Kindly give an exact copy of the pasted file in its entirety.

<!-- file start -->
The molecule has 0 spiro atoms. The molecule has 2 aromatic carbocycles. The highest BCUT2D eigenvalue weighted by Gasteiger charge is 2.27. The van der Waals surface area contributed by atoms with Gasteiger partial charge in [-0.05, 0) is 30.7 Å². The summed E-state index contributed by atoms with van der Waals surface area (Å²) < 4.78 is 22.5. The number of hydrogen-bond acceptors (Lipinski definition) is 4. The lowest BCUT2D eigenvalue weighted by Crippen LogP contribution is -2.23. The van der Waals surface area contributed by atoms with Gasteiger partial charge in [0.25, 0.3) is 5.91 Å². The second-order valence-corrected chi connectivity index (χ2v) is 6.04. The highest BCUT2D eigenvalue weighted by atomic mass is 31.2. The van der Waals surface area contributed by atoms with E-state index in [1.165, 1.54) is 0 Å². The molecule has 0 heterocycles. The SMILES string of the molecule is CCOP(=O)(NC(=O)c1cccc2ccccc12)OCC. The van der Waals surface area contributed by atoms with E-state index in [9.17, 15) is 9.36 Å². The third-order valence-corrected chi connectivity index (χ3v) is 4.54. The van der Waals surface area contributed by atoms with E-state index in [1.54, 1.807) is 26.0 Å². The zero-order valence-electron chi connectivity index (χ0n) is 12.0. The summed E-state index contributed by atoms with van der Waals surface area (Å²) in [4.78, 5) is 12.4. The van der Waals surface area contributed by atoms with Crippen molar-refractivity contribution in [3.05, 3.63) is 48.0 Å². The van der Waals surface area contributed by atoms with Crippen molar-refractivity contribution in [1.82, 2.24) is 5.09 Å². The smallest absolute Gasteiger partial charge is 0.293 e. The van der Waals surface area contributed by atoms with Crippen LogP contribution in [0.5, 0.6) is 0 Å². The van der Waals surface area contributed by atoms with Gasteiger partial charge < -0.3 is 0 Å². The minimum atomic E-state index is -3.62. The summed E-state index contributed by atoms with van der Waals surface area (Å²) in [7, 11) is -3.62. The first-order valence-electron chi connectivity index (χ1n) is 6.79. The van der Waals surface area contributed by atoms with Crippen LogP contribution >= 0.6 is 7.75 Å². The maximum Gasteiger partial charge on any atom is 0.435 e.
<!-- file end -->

The molecule has 0 spiro atoms. The molecule has 2 aromatic carbocycles. The highest BCUT2D eigenvalue weighted by Gasteiger charge is 2.27. The van der Waals surface area contributed by atoms with Gasteiger partial charge in [-0.05, 0) is 30.7 Å². The summed E-state index contributed by atoms with van der Waals surface area (Å²) < 4.78 is 22.5. The number of hydrogen-bond acceptors (Lipinski definition) is 4. The lowest BCUT2D eigenvalue weighted by Crippen LogP contribution is -2.23. The van der Waals surface area contributed by atoms with Gasteiger partial charge in [0.25, 0.3) is 5.91 Å². The second-order valence-corrected chi connectivity index (χ2v) is 6.04. The highest BCUT2D eigenvalue weighted by atomic mass is 31.2. The van der Waals surface area contributed by atoms with E-state index in [1.165, 1.54) is 0 Å². The molecule has 0 heterocycles. The SMILES string of the molecule is CCOP(=O)(NC(=O)c1cccc2ccccc12)OCC. The van der Waals surface area contributed by atoms with E-state index in [9.17, 15) is 9.36 Å². The third-order valence-corrected chi connectivity index (χ3v) is 4.54. The van der Waals surface area contributed by atoms with E-state index in [1.54, 1.807) is 26.0 Å². The zero-order valence-electron chi connectivity index (χ0n) is 12.0. The summed E-state index contributed by atoms with van der Waals surface area (Å²) in [4.78, 5) is 12.4. The van der Waals surface area contributed by atoms with Crippen molar-refractivity contribution in [3.05, 3.63) is 48.0 Å². The van der Waals surface area contributed by atoms with Crippen molar-refractivity contribution in [1.82, 2.24) is 5.09 Å². The smallest absolute Gasteiger partial charge is 0.293 e. The van der Waals surface area contributed by atoms with Crippen LogP contribution in [0.5, 0.6) is 0 Å². The van der Waals surface area contributed by atoms with Gasteiger partial charge < -0.3 is 0 Å². The minimum atomic E-state index is -3.62. The summed E-state index contributed by atoms with van der Waals surface area (Å²) in [7, 11) is -3.62. The first-order valence-electron chi connectivity index (χ1n) is 6.79. The van der Waals surface area contributed by atoms with Crippen LogP contribution >= 0.6 is 7.75 Å². The maximum Gasteiger partial charge on any atom is 0.435 e.